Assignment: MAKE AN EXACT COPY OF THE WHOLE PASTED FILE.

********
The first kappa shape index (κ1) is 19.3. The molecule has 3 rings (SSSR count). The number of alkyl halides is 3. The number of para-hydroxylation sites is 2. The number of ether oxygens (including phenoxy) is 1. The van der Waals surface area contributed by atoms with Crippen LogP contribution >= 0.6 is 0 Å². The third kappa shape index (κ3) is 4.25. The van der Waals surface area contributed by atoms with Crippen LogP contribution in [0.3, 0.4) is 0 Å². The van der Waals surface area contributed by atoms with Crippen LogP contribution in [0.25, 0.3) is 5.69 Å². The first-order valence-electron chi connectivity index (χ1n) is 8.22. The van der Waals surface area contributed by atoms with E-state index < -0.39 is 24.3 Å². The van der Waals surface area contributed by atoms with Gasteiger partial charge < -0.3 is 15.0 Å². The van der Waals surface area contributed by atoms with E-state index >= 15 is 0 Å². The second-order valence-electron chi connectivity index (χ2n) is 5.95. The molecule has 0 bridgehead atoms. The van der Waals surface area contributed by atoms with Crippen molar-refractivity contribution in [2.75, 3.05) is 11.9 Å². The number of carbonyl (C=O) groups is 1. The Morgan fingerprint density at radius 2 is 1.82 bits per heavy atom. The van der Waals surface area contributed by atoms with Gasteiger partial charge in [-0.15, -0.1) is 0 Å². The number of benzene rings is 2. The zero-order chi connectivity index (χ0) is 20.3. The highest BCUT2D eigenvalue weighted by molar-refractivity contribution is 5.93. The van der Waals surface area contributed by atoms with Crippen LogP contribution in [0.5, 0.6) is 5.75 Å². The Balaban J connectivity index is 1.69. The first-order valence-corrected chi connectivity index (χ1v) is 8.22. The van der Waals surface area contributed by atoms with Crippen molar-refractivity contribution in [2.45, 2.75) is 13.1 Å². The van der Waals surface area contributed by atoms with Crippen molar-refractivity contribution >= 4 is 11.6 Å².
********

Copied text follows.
The first kappa shape index (κ1) is 19.3. The molecule has 3 rings (SSSR count). The number of alkyl halides is 3. The number of para-hydroxylation sites is 2. The number of ether oxygens (including phenoxy) is 1. The van der Waals surface area contributed by atoms with Crippen LogP contribution >= 0.6 is 0 Å². The third kappa shape index (κ3) is 4.25. The van der Waals surface area contributed by atoms with Crippen LogP contribution in [0.3, 0.4) is 0 Å². The van der Waals surface area contributed by atoms with Crippen LogP contribution in [0.25, 0.3) is 5.69 Å². The first-order valence-electron chi connectivity index (χ1n) is 8.22. The van der Waals surface area contributed by atoms with E-state index < -0.39 is 24.3 Å². The van der Waals surface area contributed by atoms with Gasteiger partial charge < -0.3 is 15.0 Å². The van der Waals surface area contributed by atoms with E-state index >= 15 is 0 Å². The second-order valence-electron chi connectivity index (χ2n) is 5.95. The molecule has 0 bridgehead atoms. The van der Waals surface area contributed by atoms with Crippen molar-refractivity contribution in [2.75, 3.05) is 11.9 Å². The number of carbonyl (C=O) groups is 1. The Morgan fingerprint density at radius 2 is 1.82 bits per heavy atom. The van der Waals surface area contributed by atoms with Gasteiger partial charge in [-0.15, -0.1) is 0 Å². The number of benzene rings is 2. The zero-order chi connectivity index (χ0) is 20.3. The highest BCUT2D eigenvalue weighted by molar-refractivity contribution is 5.93. The van der Waals surface area contributed by atoms with Crippen LogP contribution in [0.5, 0.6) is 5.75 Å². The Balaban J connectivity index is 1.69. The first-order valence-corrected chi connectivity index (χ1v) is 8.22. The van der Waals surface area contributed by atoms with Crippen molar-refractivity contribution in [2.45, 2.75) is 13.1 Å². The van der Waals surface area contributed by atoms with Crippen molar-refractivity contribution >= 4 is 11.6 Å².